Date: 9/28/19 4:40 pm
From: Larry McQueen <larmcqueen...>
Subject: [obol] Re: Those fall kingbirds

Thank you for this. OBOL is not a place to put people down.


On Sep 28, 2019, at 11:52 AM, Sheila Junge (G2) <sgjsacto...><mailto:<sgjsacto...>> wrote:

Josh – Thank you for this.
I'm a longtime lurker on OBOL. I subscribed due to occasional visits to Oregon and have remained due to the opportunity to learn AND for the sense of community. I plan to spend more time birding in Oregon in future.
This was a chance to discuss (king)bird ID issues but community not so much. I am so dismayed at the harsh (disrespectful?) tone of some of the comments that I am posting to OBOL for the first time.
Can't we all agree to disagree without being disagreeable.
Sheila Junge
Sacramento, CA

On 9/28/2019 7:19 AM, Josh Spice wrote:
First and foremost, my sincere apologies to all for stepping out of line with name-calling. That was unnecessary and unacceptable. I seem to have read the two emails differently and was offended at the tone. That did not warrant name-calling. Swallowing my own pride here and my sincere apologies to all. A valuable lesson learned in my first experience (and year) with listservs.

Off less importance, a second thought I had in reading some great replies by experienced kingbird-ers is if the the main difference between the two species is voice, could the 'two species' just be a matter of splitting instead of lumping? It'd be fun to hear more from those who know more about this.

Again, I stepped out of line with my name-calling and I apologize to everyone for that. Let's all keep this a non-attacking place, hopefully always from the start of every email thread.

Good birding to all and thanks for everyone's contributions. I, for one, have been grateful for this resource and the people that make it up.


On Fri, Sep 27, 2019, 22:00 Wayne Weber <contopus...><mailto:<contopus...>> wrote:

You are probably correct that non-vocalizing Tropical and Couch’s Kingbirds cannot usually be distinguished from each other under field conditions. However, geographic distribution is a major factor that should be considered in making bird identifications. Tropical Kingbird is a species which has a well-documented pattern of fall occurrence along the West Coast. There are records north to Alaska, and there are scores of sightings every fall in coastal BC, Washington, Oregon, and California. On the other hand, there is only one confirmed record of Couch’s Kingbird on the west coast (in 1998 in Orange County, California). Given these facts, it is a certainty that fewer than 1%, if any, of the Tropical/Couch’s type Kingbirds seen in Oregon are actually Couch’s. Observers should feel safe in reporting such birds as Tropical Kingbirds, with very little likelihood of error.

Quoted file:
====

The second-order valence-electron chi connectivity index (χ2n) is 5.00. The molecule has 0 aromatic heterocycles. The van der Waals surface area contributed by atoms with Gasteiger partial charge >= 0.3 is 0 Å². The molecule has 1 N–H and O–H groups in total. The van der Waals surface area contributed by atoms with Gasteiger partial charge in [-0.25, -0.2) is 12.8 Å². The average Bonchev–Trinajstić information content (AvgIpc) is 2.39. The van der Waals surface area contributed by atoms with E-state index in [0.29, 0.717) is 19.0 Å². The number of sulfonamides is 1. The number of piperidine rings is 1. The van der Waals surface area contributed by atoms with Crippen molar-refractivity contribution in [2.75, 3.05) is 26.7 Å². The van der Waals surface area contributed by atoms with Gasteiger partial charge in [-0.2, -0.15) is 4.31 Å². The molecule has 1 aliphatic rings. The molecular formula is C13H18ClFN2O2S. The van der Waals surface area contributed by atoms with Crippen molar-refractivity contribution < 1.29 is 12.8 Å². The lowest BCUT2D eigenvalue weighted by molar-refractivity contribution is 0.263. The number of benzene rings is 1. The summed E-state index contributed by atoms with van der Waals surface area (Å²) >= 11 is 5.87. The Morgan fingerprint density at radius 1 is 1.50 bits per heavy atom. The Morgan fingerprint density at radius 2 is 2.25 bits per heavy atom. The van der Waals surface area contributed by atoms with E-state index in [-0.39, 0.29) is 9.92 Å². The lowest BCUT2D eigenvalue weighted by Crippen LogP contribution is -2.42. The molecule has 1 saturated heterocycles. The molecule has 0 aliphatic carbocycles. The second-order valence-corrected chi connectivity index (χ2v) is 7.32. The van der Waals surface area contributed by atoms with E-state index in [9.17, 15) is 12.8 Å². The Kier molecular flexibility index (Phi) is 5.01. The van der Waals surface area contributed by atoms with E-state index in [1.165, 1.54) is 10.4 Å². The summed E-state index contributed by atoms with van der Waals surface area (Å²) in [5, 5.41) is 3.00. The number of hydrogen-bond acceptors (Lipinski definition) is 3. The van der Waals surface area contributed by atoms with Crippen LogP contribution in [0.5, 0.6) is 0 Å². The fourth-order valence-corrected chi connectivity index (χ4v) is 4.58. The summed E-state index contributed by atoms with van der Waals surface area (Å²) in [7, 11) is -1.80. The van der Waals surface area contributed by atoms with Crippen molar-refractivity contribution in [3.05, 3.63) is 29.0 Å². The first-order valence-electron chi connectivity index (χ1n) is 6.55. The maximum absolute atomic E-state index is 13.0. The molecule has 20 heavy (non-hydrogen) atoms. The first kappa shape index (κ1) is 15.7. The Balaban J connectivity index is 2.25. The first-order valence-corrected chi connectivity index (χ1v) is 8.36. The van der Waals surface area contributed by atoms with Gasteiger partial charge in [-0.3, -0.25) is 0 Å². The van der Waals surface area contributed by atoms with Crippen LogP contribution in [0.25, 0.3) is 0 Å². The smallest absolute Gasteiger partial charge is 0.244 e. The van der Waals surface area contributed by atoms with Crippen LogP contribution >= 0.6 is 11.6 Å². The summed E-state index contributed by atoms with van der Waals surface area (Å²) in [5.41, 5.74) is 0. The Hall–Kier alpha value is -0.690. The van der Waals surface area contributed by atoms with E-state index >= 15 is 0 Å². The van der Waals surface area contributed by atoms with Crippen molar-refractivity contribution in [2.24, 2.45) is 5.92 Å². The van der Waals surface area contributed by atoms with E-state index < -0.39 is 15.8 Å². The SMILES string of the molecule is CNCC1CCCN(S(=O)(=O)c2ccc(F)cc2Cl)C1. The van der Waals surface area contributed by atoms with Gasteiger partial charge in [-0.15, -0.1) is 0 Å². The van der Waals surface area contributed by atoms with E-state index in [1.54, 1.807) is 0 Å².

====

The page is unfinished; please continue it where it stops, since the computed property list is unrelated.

Your statement that non-vocalizing birds MUST be recorded as Tropical/Couch’s is ludicrous. Using your standards, we would have to report all non-vocalizing meadowlarks seen in Oregon as Eastern/Western, because these two are very difficult to separate.

Please do not bother to send any more of your dogmatic and bluntly-worded messages about bird identification to OBOL. Many of us have been birding much longer than you, are well aware of the various pitfalls in bird identification, and do not need to be lectured by you on how to report things in eBird. Thank you.

Wayne C. Weber
Delta, BC, Canada

From: <obol-bounce...><mailto:<obol-bounce...> [mailto:<obol-bounce...><mailto:<obol-bounce...>] On Behalf Of Alex Lamoreaux
Sent: Friday, September 27, 2019 4:38 PM
To: Oregon Birders OnLine
Subject: [obol] Re: Those fall kingbirds

Similar to my rant on crossbills yesterday, without vocalizations Tropical and Couch’s Kingbirds are not identifiable under field conditions. Some variation in shape of the P4 on adult males, and other subtle in-hand features can separate them but otherwise they must be recorded as Tropical/Couch’s until vocals can confirm species. Current eBird records of this Newport bird make no mention of calls and the records should be changed to the dreaded ‘slash’.

Tropical has shown a solid pattern of northward movement up the west coast in fall in recent years (and up the east coast to a lesser extent, with overwintering in Florida etc) but Couch’s Kingbird has also greatly increased its US population in the last 10 years and should be expected as a fall vagrant throughout the country. 4+ have been confirmed by vocals in the west, and many more in the northeast and Great Lakes.


Alex Lamoreaux
Naturalist and Senior Leader/North America Specialist for Wildside Nature Tours

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